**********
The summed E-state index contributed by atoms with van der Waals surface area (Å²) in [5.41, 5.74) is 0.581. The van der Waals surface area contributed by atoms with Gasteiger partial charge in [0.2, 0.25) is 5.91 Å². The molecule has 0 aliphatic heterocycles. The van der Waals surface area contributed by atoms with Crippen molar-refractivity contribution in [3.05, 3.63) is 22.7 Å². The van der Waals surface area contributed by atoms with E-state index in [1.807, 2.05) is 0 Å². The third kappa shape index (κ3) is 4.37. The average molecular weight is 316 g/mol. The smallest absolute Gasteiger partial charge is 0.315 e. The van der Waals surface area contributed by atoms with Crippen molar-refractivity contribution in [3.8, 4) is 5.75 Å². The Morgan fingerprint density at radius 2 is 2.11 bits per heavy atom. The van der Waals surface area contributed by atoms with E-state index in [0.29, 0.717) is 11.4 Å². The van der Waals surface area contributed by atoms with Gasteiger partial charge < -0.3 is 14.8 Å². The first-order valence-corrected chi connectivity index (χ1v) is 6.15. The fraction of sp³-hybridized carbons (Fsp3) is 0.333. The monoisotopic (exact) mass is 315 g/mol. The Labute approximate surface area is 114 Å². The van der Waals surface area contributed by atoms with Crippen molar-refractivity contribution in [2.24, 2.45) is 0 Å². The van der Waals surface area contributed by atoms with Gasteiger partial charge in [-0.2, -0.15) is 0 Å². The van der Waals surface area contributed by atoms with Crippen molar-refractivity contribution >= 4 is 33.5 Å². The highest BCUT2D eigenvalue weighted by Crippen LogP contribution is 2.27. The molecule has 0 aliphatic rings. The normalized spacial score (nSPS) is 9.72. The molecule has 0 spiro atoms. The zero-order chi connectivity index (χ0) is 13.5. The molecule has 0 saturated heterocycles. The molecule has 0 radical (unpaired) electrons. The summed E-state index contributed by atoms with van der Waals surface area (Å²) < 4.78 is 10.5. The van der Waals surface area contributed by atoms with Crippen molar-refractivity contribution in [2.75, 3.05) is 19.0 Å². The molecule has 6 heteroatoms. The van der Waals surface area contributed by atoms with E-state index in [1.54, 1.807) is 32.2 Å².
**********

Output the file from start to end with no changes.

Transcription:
The summed E-state index contributed by atoms with van der Waals surface area (Å²) in [5.41, 5.74) is 0.581. The van der Waals surface area contributed by atoms with Gasteiger partial charge in [0.2, 0.25) is 5.91 Å². The molecule has 0 aliphatic heterocycles. The van der Waals surface area contributed by atoms with Crippen molar-refractivity contribution in [3.05, 3.63) is 22.7 Å². The van der Waals surface area contributed by atoms with E-state index in [1.807, 2.05) is 0 Å². The third kappa shape index (κ3) is 4.37. The average molecular weight is 316 g/mol. The smallest absolute Gasteiger partial charge is 0.315 e. The van der Waals surface area contributed by atoms with Crippen molar-refractivity contribution in [3.8, 4) is 5.75 Å². The Morgan fingerprint density at radius 2 is 2.11 bits per heavy atom. The van der Waals surface area contributed by atoms with E-state index in [0.29, 0.717) is 11.4 Å². The van der Waals surface area contributed by atoms with Gasteiger partial charge < -0.3 is 14.8 Å². The first-order valence-corrected chi connectivity index (χ1v) is 6.15. The fraction of sp³-hybridized carbons (Fsp3) is 0.333. The monoisotopic (exact) mass is 315 g/mol. The Labute approximate surface area is 114 Å². The van der Waals surface area contributed by atoms with Crippen molar-refractivity contribution in [2.24, 2.45) is 0 Å². The van der Waals surface area contributed by atoms with Gasteiger partial charge in [-0.2, -0.15) is 0 Å². The van der Waals surface area contributed by atoms with Crippen molar-refractivity contribution >= 4 is 33.5 Å². The highest BCUT2D eigenvalue weighted by Crippen LogP contribution is 2.27. The molecule has 0 aliphatic rings. The normalized spacial score (nSPS) is 9.72. The molecule has 0 spiro atoms. The zero-order chi connectivity index (χ0) is 13.5. The molecule has 0 saturated heterocycles. The molecule has 0 radical (unpaired) electrons. The summed E-state index contributed by atoms with van der Waals surface area (Å²) < 4.78 is 10.5. The van der Waals surface area contributed by atoms with Crippen molar-refractivity contribution in [2.75, 3.05) is 19.0 Å². The molecule has 6 heteroatoms. The van der Waals surface area contributed by atoms with E-state index in [1.54, 1.807) is 32.2 Å².